Advertisement

Applications of the Cumulative Rate to Kidney Cancer Statistics in Australia

  • Janelle Brennan
  • K. C. Chan
  • Rebecca Kippen
  • C. T. Lenard
  • T. M. Mills
  • Ruth F. G. Williams
Chapter
Part of the The Springer Series on Demographic Methods and Population Analysis book series (PSDE, volume 46)

Abstract

Cancer incidence and mortality statistics in two populations are usually compared by using either the age-standardised rate or the cumulative risk by a certain age. We argue that the cumulative rate is a superior measure because it obviates the need for a standard population, and is not open to misinterpretation as is the case for cumulative risk. Then we illustrate the application of the cumulative rate by analysing incidence and mortality data for kidney cancer in Australia using the cumulative rate. Kidney cancer, which is also known as malignant neoplasm of kidney, is one of the less common cancers in Australia. In 2012, approximately 2.5% of all new cases of cancer were kidney cancer, and approximately 2.1% of all cancer related deaths in Australia were due to kidney cancer. There is variation in incidence and mortality by sex, age, and geographical location in Australia. We examine how the cumulative rate performs in measuring the variation of this disease across such sub-populations. This is part of our e ort to promote the use of the cumulative rate as an alternative to the age-standardised rates or cumulative risk. In addition we hope that this statistical investigation will contribute to the aetiology of the disease from an Australian perspective.

Keywords

Kidney cancer Renal cell carcinoma Incidence Mortality Cumulative rate Descriptive epidemiology 

Notes

Acknowledgements

We thank the organisers of 4th SMTDA2016 Valletta, Malta, 1–4 June 2016, University of Malta for the opportunity to present our work. Bendigo Health is supported by the government of the state of Victoria in Australia.

References

  1. Australian Institute of Health and Welfare (AIHW). (2016). Australian Cancer Incidence and Mortality (ACIM) books. Canberra: AIHW. URL: http://www.aihw.gov.au/acim-books. Viewed on 12 April 2016.
  2. Chan, K. C., Lenard, C. T., Mills, T. M., & Williams, R. F. G. (2015). Bowel cancer demo-graphics. In A. Karagrigoriou, T. Oliveira, & C. H. Skiadas (Eds.), Statistical, stochastic and data analysis methods and applications. Athens: International Society for the Advancement of Science and Technology. (to appear).Google Scholar
  3. Day, N. E. (1976). A new measure of age standardized incidence, the cumulative rate. In R. Payne & J. Waterhouse (Eds.), Cancer incidence in five continents (Vol. III, pp. 443–452). Lyon: IARC Scienti c Publications, No. 15. International Agency for Research on Cancer.Google Scholar
  4. De, P., Otterstatter, M. C., Semenciw, R., Ellison, L. F., Marrett, L. D., & Dryer, D. (2014). Trends in incidence, mortality, and survival for kidney cancer in Canada, 1986–2007. Cancer Causes & Control, 25(10), 1271–1281.CrossRefGoogle Scholar
  5. Lenard, C. T., Mills, T. M., & Williams, R. F. G. (2013). The risk of being diagnosed with cancer. Australian & New Zealand Jounal of Public Health, 37(5), 489.CrossRefGoogle Scholar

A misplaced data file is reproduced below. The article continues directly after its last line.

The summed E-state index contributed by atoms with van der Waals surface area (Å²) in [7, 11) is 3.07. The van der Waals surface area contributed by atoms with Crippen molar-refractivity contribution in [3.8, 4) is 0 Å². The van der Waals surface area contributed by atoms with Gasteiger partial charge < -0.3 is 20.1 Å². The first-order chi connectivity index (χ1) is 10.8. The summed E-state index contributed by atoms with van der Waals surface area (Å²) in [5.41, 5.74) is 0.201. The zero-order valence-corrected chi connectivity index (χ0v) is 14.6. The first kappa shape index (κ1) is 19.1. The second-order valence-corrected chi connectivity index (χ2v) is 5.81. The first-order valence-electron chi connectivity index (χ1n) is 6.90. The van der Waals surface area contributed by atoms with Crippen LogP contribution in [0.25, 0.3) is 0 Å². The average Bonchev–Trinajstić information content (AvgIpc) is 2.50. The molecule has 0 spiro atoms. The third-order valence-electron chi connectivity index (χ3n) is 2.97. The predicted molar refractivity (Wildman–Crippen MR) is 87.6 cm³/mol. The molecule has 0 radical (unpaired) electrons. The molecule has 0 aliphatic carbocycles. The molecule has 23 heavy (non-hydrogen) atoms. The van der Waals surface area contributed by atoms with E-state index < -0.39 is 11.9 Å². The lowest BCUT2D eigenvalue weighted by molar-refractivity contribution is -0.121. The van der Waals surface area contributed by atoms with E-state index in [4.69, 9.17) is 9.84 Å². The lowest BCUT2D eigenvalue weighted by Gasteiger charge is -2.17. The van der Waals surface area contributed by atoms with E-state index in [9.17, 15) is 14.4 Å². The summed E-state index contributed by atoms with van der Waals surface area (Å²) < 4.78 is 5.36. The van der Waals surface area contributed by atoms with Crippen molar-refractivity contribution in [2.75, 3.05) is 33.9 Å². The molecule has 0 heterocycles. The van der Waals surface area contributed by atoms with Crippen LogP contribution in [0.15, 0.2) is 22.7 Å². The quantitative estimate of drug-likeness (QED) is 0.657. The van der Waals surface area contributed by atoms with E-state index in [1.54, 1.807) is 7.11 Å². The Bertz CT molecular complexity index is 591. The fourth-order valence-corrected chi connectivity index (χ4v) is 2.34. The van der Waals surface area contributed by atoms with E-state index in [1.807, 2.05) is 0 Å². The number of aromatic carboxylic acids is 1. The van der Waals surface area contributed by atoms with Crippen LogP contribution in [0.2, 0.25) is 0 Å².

6. Lenard, C. T., Mills, T. M., & Williams, R. F. G. (2014). Cumulative incidence rates of cancer. The Mathematical Scientist, 39(2), 83–89.Google Scholar
  7. Lenard, C. T., Mills, T. M., & Williams, R. F. G. (2015). Comparing the cumulative rates of cancer in two populations. In L. Filus, T. Oliveira, & C. H. Skiadas CH (Eds.), Stochastic modeling, data analysis and statistical applications (pp. 13–20). Athens: International Society for the Advancement of Science and Technology.Google Scholar
  8. Li, P., Znaor, A., Holcatova, I., Fabianova, E., Mates, D., Wozniak, M. B., Ferlay, J., & Scelo, G. (2015). Regional geographic variations in kidney cancer incidence rates in European countries. European Urology, 67(6), 1134–1141.CrossRefGoogle Scholar
  9. Satasivam, P., O’Neill, S., Sivarajah, G., Sliwinski, A., Kaiser, C., Niall, O., Goad, J., & Brennan, J. (2014). The dilemma of distance: Patients with kidney cancer from regional Australia present at a more advanced stage. BJU International, 113(Suppl 2), 57–63.CrossRefGoogle Scholar
  10. Tan, H. J., Filson, C. P., & Litwin, M. S. (2015). Contemporary, age-based trends in the incidence and management of patients with early-stage kidney cancer. Urologic Oncology, 33(1), 21.e19–21.e26.CrossRefGoogle Scholar
  11. Znaor, A., Lortet-Tieulent, J., Laversanne, M., Jemal, A., & Bray, F. (2015). International variations and trends in renal cell carcinoma incidence and mortality. European Urology, 67(3), 519–530.CrossRefGoogle Scholar

Copyright information

© Springer International Publishing AG, part of Springer Nature 2018

Authors and Affiliations

  • Janelle Brennan
    • 1
    • 2
  • K. C. Chan
    • 3
  • Rebecca Kippen
    • 4
  • C. T. Lenard
    • 5
  • T. M. Mills
    • 5
  • Ruth F. G. Williams
    • 5
  1. 1.Department of UrologyBendigo HealthBendigoAustralia
  2. 2.St. Vincent’s Hospital MelbourneFitzroyAustralia
  3. 3.School of Management and EnterpriseUniversity of Southern QueenslandSpringfieldAustralia
  4. 4.School of Rural HealthMonash UniversityBendigoAustralia
  5. 5.Mathematics and StatisticsLa Trobe UniversityBendigoAustralia

Personalised recommendations